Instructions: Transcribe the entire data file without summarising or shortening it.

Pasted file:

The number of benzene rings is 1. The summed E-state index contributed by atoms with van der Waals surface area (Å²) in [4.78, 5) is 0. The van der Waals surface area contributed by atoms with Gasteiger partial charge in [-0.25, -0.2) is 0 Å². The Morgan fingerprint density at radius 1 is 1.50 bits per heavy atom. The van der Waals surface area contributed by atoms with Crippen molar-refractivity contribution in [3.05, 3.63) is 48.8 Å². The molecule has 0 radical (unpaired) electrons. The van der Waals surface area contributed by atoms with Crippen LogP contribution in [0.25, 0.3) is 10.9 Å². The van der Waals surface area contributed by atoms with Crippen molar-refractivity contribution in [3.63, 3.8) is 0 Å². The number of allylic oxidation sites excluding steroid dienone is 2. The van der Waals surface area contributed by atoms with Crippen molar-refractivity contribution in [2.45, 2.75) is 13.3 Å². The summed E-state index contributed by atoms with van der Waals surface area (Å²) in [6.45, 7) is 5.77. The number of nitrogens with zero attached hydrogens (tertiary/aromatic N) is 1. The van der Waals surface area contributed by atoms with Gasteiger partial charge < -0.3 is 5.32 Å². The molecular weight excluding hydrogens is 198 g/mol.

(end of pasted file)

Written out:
The number of benzene rings is 1. The summed E-state index contributed by atoms with van der Waals surface area (Å²) in [4.78, 5) is 0. The van der Waals surface area contributed by atoms with Gasteiger partial charge in [-0.25, -0.2) is 0 Å². The Morgan fingerprint density at radius 1 is 1.50 bits per heavy atom. The van der Waals surface area contributed by atoms with Crippen molar-refractivity contribution in [3.05, 3.63) is 48.8 Å². The molecule has 0 radical (unpaired) electrons. The van der Waals surface area contributed by atoms with Crippen LogP contribution in [0.25, 0.3) is 10.9 Å². The van der Waals surface area contributed by atoms with Crippen molar-refractivity contribution in [3.63, 3.8) is 0 Å². The number of allylic oxidation sites excluding steroid dienone is 2. The van der Waals surface area contributed by atoms with Crippen molar-refractivity contribution in [2.45, 2.75) is 13.3 Å². The summed E-state index contributed by atoms with van der Waals surface area (Å²) in [6.45, 7) is 5.77. The number of nitrogens with zero attached hydrogens (tertiary/aromatic N) is 1. The van der Waals surface area contributed by atoms with Gasteiger partial charge < -0.3 is 5.32 Å². The molecular weight excluding hydrogens is 198 g/mol.